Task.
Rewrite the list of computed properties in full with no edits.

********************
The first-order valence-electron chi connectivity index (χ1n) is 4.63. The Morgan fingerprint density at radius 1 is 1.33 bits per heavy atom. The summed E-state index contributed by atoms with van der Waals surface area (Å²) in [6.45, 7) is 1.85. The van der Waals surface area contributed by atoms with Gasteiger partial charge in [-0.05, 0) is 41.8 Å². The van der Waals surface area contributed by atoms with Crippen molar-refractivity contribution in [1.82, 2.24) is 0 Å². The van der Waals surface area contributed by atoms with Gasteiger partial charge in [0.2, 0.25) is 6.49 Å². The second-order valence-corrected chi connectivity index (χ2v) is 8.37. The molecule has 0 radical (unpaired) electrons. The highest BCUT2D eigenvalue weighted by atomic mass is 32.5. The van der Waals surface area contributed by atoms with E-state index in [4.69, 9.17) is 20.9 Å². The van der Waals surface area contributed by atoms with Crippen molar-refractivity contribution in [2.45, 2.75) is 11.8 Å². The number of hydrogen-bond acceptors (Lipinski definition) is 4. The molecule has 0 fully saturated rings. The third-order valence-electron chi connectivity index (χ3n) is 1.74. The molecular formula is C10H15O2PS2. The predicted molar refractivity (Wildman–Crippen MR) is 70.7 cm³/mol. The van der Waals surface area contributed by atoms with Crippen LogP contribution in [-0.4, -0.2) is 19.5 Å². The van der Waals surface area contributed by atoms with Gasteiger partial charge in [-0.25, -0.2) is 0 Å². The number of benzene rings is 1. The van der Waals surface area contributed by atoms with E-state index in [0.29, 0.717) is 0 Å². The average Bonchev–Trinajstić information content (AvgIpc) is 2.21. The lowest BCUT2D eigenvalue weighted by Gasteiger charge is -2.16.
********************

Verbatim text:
The first-order valence-electron chi connectivity index (χ1n) is 4.63. The Morgan fingerprint density at radius 1 is 1.33 bits per heavy atom. The summed E-state index contributed by atoms with van der Waals surface area (Å²) in [6.45, 7) is 1.85. The van der Waals surface area contributed by atoms with Gasteiger partial charge in [-0.05, 0) is 41.8 Å². The van der Waals surface area contributed by atoms with Crippen molar-refractivity contribution in [1.82, 2.24) is 0 Å². The van der Waals surface area contributed by atoms with Gasteiger partial charge in [0.2, 0.25) is 6.49 Å². The second-order valence-corrected chi connectivity index (χ2v) is 8.37. The molecule has 0 radical (unpaired) electrons. The highest BCUT2D eigenvalue weighted by atomic mass is 32.5. The van der Waals surface area contributed by atoms with E-state index in [4.69, 9.17) is 20.9 Å². The van der Waals surface area contributed by atoms with Crippen molar-refractivity contribution in [2.45, 2.75) is 11.8 Å². The number of hydrogen-bond acceptors (Lipinski definition) is 4. The molecule has 0 fully saturated rings. The third-order valence-electron chi connectivity index (χ3n) is 1.74. The molecular formula is C10H15O2PS2. The predicted molar refractivity (Wildman–Crippen MR) is 70.7 cm³/mol. The van der Waals surface area contributed by atoms with Crippen LogP contribution in [-0.4, -0.2) is 19.5 Å². The van der Waals surface area contributed by atoms with Gasteiger partial charge in [-0.25, -0.2) is 0 Å². The number of benzene rings is 1. The van der Waals surface area contributed by atoms with E-state index in [0.29, 0.717) is 0 Å². The average Bonchev–Trinajstić information content (AvgIpc) is 2.21. The lowest BCUT2D eigenvalue weighted by Gasteiger charge is -2.16.